Website Heading

CALIFORNIA CORPORATE & SECURITIES LAW

Calcorporatelaw.com Lands On Top 40 List!

There are lists for everything – shopping lists, “to do” lists, laundry lists, and even blog lists.  The online business school resource, bschool.com, has put together a list of the “40 Best Corporate Law Blogs” and we are pleased to have made the list, along with Broc Romanek’s and David Lynn’s Thecorporatecounsel.net, the Harvard Law…

Share on:

Happy 한글날!

Since visiting South Korea, I’ve had an interest in the Korean language.  Therefore, I’m compelled to mention that tomorrow is Hangeul Day.  Hangeul (한글) is the writing system used in Korea.  It employs syllabic blocks consisting of at least two letters (consonants and vowels).  It’s an elegant and efficient writing system and surprisingly easy to…

Share on:

Will the “Real” Directors Please Take Your Seats?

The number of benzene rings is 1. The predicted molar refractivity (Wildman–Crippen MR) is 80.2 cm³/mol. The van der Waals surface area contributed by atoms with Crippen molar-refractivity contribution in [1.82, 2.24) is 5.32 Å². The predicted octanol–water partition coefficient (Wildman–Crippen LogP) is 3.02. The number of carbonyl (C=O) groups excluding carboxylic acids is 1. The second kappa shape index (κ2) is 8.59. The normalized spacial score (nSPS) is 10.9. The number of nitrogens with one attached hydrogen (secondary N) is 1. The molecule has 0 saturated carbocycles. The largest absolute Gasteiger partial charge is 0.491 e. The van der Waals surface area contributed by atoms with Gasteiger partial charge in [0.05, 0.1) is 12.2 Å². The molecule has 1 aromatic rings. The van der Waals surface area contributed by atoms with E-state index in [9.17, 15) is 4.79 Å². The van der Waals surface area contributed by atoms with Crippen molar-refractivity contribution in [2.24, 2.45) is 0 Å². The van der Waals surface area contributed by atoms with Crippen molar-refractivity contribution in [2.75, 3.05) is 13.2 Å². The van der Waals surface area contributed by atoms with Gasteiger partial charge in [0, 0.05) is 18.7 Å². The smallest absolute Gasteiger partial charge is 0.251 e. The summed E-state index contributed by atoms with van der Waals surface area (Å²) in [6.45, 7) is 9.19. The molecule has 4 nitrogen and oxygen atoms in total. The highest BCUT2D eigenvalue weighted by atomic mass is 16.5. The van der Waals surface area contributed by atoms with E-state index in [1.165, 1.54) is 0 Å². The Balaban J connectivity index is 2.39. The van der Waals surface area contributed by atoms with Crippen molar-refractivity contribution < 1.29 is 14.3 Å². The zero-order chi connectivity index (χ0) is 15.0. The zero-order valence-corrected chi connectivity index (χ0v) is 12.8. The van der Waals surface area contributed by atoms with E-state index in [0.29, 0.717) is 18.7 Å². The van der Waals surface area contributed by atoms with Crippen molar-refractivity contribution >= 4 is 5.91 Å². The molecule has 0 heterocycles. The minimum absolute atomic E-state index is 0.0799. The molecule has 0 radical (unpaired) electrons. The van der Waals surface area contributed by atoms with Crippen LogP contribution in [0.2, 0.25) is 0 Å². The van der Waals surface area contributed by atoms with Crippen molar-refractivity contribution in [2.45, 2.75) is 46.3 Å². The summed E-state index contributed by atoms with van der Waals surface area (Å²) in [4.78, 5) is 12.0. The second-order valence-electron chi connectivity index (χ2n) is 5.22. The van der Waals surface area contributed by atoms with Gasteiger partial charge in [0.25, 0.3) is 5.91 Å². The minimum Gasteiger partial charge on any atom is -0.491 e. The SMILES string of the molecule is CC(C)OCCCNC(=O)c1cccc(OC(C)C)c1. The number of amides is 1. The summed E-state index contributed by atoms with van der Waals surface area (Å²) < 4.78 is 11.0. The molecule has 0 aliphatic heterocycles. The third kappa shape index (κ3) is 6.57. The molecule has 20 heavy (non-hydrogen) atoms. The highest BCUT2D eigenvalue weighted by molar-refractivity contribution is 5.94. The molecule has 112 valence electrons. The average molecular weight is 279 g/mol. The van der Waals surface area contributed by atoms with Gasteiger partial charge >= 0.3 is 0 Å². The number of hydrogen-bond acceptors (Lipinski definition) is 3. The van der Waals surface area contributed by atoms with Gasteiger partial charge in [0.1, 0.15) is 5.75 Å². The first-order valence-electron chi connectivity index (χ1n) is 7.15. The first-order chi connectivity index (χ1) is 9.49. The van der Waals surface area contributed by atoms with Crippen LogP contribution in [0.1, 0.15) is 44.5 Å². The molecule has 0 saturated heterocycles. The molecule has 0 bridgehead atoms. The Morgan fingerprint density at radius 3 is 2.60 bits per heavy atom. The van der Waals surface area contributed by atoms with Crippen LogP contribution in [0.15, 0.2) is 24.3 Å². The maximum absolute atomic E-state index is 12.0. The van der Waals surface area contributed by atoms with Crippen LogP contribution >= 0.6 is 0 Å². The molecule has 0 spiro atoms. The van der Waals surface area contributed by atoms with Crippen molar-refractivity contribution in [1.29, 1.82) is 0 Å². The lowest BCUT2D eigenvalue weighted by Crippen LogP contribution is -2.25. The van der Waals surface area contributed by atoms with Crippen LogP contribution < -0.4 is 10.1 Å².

As discussed in this earlier post, the Securities and Exchange Commission’s new proxy access requirements will likely bring attention to director qualification requirements.   The California General Corporation Law does not require that a person satisfy any particular qualification requirements to hold office as a director.  The bylaws may, however, impose qualification requirements.  Cal. Corp. Code § 212(b)(4).   These qualifications…

Share on:

Legislative Session Now Ended (Almost)

Yesterday was the end of the current legislative biennium.  Under the California Constitution and legislative rules, this means that any bill not passed before today is now dead.  Cal. Cons. Art. IV, § 10(c), Legislative Joint Rule No. 61(b)(17)). As with most things legal, there are exceptions.  Article IV, Section 10(c) of the Constitution excepts…

Share on:

Supreme Court Set to Decide Constitutionality of the PCAOB

Although this blog is dedicated to California corporate and securities law topics, I couldn’t resist a post regarding this pending decision.  At the Supreme Court session this morning announcing opinions, the Chief Justice confirmed that the Court will complete its work next Monday and go into recess until the Fall term.  Among the four cases argued…

Share on: